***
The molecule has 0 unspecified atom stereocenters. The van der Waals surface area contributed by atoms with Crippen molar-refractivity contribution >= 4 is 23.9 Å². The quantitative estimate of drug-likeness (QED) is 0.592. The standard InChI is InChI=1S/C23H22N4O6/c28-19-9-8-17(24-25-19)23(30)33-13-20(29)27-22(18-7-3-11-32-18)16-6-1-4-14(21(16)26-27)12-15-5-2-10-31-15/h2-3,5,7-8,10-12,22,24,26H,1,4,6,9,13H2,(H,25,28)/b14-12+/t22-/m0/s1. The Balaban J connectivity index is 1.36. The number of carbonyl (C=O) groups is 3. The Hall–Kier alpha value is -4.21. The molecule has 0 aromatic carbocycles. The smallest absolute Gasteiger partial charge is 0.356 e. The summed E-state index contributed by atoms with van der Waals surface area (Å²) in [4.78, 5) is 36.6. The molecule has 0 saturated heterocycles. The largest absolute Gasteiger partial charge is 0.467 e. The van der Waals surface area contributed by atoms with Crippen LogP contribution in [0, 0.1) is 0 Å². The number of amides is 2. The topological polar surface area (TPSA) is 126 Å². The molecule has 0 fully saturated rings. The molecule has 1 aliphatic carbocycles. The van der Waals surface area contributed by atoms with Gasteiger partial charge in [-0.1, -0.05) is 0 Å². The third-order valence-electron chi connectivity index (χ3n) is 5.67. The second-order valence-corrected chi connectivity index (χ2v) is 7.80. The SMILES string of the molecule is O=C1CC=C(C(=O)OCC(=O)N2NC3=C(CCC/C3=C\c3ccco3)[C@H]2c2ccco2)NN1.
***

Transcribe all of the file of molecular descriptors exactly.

The molecule has 0 unspecified atom stereocenters. The van der Waals surface area contributed by atoms with Crippen molar-refractivity contribution >= 4 is 23.9 Å². The quantitative estimate of drug-likeness (QED) is 0.592. The standard InChI is InChI=1S/C23H22N4O6/c28-19-9-8-17(24-25-19)23(30)33-13-20(29)27-22(18-7-3-11-32-18)16-6-1-4-14(21(16)26-27)12-15-5-2-10-31-15/h2-3,5,7-8,10-12,22,24,26H,1,4,6,9,13H2,(H,25,28)/b14-12+/t22-/m0/s1. The Balaban J connectivity index is 1.36. The number of carbonyl (C=O) groups is 3. The Hall–Kier alpha value is -4.21. The molecule has 0 aromatic carbocycles. The smallest absolute Gasteiger partial charge is 0.356 e. The summed E-state index contributed by atoms with van der Waals surface area (Å²) in [4.78, 5) is 36.6. The molecule has 0 saturated heterocycles. The largest absolute Gasteiger partial charge is 0.467 e. The van der Waals surface area contributed by atoms with Crippen LogP contribution in [0, 0.1) is 0 Å². The number of amides is 2. The topological polar surface area (TPSA) is 126 Å². The molecule has 0 fully saturated rings. The molecule has 1 aliphatic carbocycles. The van der Waals surface area contributed by atoms with Gasteiger partial charge in [-0.1, -0.05) is 0 Å². The third-order valence-electron chi connectivity index (χ3n) is 5.67. The second-order valence-corrected chi connectivity index (χ2v) is 7.80. The SMILES string of the molecule is O=C1CC=C(C(=O)OCC(=O)N2NC3=C(CCC/C3=C\c3ccco3)[C@H]2c2ccco2)NN1.